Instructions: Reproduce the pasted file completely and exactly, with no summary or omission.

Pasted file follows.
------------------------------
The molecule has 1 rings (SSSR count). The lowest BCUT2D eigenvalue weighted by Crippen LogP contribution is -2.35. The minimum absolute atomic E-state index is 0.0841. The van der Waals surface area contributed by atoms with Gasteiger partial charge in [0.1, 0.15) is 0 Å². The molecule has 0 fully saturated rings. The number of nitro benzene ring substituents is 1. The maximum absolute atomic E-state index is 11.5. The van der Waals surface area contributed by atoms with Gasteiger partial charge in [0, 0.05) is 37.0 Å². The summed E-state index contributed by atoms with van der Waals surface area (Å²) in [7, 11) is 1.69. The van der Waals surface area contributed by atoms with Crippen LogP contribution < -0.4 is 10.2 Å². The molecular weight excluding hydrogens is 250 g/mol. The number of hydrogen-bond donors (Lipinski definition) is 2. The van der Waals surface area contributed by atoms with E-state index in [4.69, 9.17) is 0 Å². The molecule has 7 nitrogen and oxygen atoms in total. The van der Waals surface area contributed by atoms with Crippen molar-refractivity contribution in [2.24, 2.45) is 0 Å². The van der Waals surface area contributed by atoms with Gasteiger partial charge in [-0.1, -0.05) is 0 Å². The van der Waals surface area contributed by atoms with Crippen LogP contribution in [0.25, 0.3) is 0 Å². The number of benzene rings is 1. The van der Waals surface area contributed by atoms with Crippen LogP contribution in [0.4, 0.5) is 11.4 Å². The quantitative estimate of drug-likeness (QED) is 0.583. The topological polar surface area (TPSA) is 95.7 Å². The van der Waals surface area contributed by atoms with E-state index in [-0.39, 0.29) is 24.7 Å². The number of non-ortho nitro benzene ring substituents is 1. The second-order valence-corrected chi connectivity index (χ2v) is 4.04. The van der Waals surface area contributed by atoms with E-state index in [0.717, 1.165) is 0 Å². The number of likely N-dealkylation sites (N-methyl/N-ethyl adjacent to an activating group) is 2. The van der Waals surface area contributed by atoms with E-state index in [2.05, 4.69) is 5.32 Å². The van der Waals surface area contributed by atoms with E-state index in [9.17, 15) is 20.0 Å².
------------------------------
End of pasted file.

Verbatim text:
The molecule has 1 rings (SSSR count). The lowest BCUT2D eigenvalue weighted by Crippen LogP contribution is -2.35. The minimum absolute atomic E-state index is 0.0841. The van der Waals surface area contributed by atoms with Gasteiger partial charge in [0.1, 0.15) is 0 Å². The molecule has 0 fully saturated rings. The number of nitro benzene ring substituents is 1. The maximum absolute atomic E-state index is 11.5. The van der Waals surface area contributed by atoms with Gasteiger partial charge in [0, 0.05) is 37.0 Å². The summed E-state index contributed by atoms with van der Waals surface area (Å²) in [7, 11) is 1.69. The van der Waals surface area contributed by atoms with Crippen LogP contribution < -0.4 is 10.2 Å². The molecular weight excluding hydrogens is 250 g/mol. The number of hydrogen-bond donors (Lipinski definition) is 2. The van der Waals surface area contributed by atoms with E-state index in [4.69, 9.17) is 0 Å². The molecule has 7 nitrogen and oxygen atoms in total. The van der Waals surface area contributed by atoms with Crippen molar-refractivity contribution in [2.24, 2.45) is 0 Å². The van der Waals surface area contributed by atoms with Gasteiger partial charge in [-0.1, -0.05) is 0 Å². The van der Waals surface area contributed by atoms with Crippen LogP contribution in [0.25, 0.3) is 0 Å². The number of benzene rings is 1. The van der Waals surface area contributed by atoms with Crippen LogP contribution in [0.4, 0.5) is 11.4 Å². The quantitative estimate of drug-likeness (QED) is 0.583. The topological polar surface area (TPSA) is 95.7 Å². The van der Waals surface area contributed by atoms with E-state index in [-0.39, 0.29) is 24.7 Å². The number of non-ortho nitro benzene ring substituents is 1. The second-order valence-corrected chi connectivity index (χ2v) is 4.04. The van der Waals surface area contributed by atoms with E-state index in [0.717, 1.165) is 0 Å². The number of likely N-dealkylation sites (N-methyl/N-ethyl adjacent to an activating group) is 2. The van der Waals surface area contributed by atoms with E-state index in [2.05, 4.69) is 5.32 Å². The van der Waals surface area contributed by atoms with E-state index in [9.17, 15) is 20.0 Å².